Thursday, December 1, 2022

How Frances McDormand Won Her Third (And Fourth) Oscars

By Reza Mardian 

For those who had been closely following the race, the 93rd Academy Awards had very few surprising winners, one of them was the Best Actress winner. After Renee Zellweger gave her remarks on each of the nominees’ performances, she opened the envelope. She announced that the Oscar had gone to Frances McDormand from “Nomadland,” who had just won the BAFTA a few days earlier. It was McDormand’s second Oscar of the night after winning just a few minutes earlier for producing “Nomadland” to a Best Picture win, her third in the lead actress category, and her fourth overall Oscars, including the producing win. The exciting part was that this year’s Best Actress race was in the least predictable category of the year and definitely over the last decade. 

Usually, there’s always a trend where the Golden Globe, SAG, Critics Choice, and BAFTA award go to the same winner as if each of those groups were helping us to predict who was going to be the eventual Oscar winner. Renee Zellweger’s recent portrayal for Judy Garland in “Judy” had just done this last year. Before that, Frances McDormand herself had done it with “Three Billboards Outside Ebbing, Missouri,” winning all four major awards prior to the Oscar. When Olivia Coleman won her Oscar for her role in “The Favourite,” she may not have won SAG and Critics Choice, but she won Golden Globe (in the Comedy-Musical category) and the BAFTA. At the 91st Academy Awards, people saw the race between Glenn Close in “The Wife” and Olivia Coleman for “The Favourite” despite Close’s precursor lead. Nobody really knew who would win the best actress this year because it wasn’t a proper sweep of the season, which rarely ever results in an Oscar loss (“Inception” losing Best Production Design to “Alice In Wonderland” is the last time such a loss occurred).

Andra Day had won the Golden Globe for Best Actress in the Drama category for her stunning debut performance in the critically mixed “The United States vs. Billie Holiday.” Carrey Mulligan in the “Promising Young Woman” was critics’ group favorite, winning almost every critics prize, including the Critics Choice Award and the Independent Spirit Award. Viola Davis’ portrayal of the legendary Ma Rainey in “Ma Rainey’s Black Bottom” won her a 5th individual SAG Award, whose voters overlap with the Academy. And despite being nominated at every significant award show, Vanessa Kirby’s emotional performance in “Pieces of a Woman” went home empty-handed despite starting the season winning the Volpi Cup for Best Actress at the Venice International Film Festival, beating Frances McDormand, who was also at the same festival for her work in “Nomadland.”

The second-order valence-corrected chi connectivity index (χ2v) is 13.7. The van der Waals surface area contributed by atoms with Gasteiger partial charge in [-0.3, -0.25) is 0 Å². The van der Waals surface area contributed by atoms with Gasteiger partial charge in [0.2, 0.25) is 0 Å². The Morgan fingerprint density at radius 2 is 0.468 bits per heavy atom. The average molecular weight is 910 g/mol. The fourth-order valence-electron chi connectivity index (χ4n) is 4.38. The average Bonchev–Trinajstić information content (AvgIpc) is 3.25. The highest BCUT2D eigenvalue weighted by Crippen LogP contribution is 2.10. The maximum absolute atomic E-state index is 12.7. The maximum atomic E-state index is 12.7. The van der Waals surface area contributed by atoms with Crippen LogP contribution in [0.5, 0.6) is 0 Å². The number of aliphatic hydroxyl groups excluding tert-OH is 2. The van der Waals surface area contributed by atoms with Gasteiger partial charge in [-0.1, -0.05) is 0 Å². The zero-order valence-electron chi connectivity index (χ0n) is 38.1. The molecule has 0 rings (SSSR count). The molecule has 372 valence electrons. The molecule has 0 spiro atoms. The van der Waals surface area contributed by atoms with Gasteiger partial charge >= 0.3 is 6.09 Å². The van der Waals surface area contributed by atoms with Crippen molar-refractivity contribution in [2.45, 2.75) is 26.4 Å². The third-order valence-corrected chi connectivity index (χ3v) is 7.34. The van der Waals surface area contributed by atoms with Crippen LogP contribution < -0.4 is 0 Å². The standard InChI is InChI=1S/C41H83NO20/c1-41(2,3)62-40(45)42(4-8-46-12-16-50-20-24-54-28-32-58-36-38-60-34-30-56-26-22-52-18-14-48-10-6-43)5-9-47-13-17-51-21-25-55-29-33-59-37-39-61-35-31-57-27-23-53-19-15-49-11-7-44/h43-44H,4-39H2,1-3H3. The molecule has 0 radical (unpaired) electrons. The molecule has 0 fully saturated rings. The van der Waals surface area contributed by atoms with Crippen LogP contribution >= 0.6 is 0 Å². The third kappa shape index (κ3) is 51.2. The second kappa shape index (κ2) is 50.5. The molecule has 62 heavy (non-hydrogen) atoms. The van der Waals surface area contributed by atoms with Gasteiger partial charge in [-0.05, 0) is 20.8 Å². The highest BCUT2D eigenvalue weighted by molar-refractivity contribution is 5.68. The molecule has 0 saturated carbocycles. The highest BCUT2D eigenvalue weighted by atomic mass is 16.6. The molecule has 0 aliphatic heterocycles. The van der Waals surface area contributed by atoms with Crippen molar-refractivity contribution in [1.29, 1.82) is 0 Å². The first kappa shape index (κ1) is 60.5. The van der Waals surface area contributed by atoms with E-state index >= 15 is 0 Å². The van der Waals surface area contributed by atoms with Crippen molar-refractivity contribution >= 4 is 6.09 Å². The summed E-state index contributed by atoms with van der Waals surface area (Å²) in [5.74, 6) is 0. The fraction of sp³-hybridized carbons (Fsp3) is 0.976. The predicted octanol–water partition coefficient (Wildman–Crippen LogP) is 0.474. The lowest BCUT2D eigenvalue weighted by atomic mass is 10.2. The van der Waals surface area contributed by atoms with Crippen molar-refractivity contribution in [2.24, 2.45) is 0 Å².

So how did Francess McDormand win the Oscar after winning her second one only three years ago? Many Oscar pundits thought such a recent win would hold her back from winning again so soon. Why would the majority of the Academy vote for her even with her barely campaigning with the press like the other nominees? During a year where there were no in-person events or much campaigning to speak of at all from anyone, this was a year, more than ever, where individual performance and a film’s ability to be seen by the voters mattered most. We need to take a look at the overall performances of these nominees, their movies, and how the Academy perceived their campaign narratives.


​Vanessa Kirby – “Pieces of a Woman”

The unforgettable opening birthing sequence alone was probably the reason why she won Venice and was nominated throughout the award season. Yet, many would argue, the rest of the film was not as powerful as that opening scene. It also didn’t help that her co-star had abuse allegations surface during the film’s campaign. Netflix was wisely able to avoid it hurting Kirby, but it resulted in the film having a lower profile than most. As a result, Kirby became the film’s only nomination, making it more challenging for voters to prioritize the film in their screener pile when they have so many other films to watch before voting.

Andra Day – “The United States vs. Billie Holiday”
The Academy loves transformative performances and actors portraying real people. Renee Zellweger won her second Oscar last year for portraying Judy Garland in “Judy” (2019), and Meryl Streep won her third Oscar for playing Margaret Thatcher in “The Iron Lady” (2011). Day’s transformation was widely praised, considering she adjusted her voice to be very similar to Billie Holiday. Even though this was her film debut performance, those who are familiar with her due to her music knew how much of a transformation this was for her, and she absolutely knocked it out of the park. Her surprise Golden Globe win pushed her deeper into the conversation and is most likely why she was able to secure the Oscar nomination. It was here when the narrative of a Black actress possibly winning Best Actress for the first time since Halle Berry in “Monster’s Ball” (2001) showed up. However, Day’s film was pretty divisive with critics and audiences. Many found it tough to sit through due to the poor filmmaking, and as a result, the film received no other nominations making it, once again, hard to get noticed by the voters.

Viola Davis – “Ma Rainey’s Black Bottom”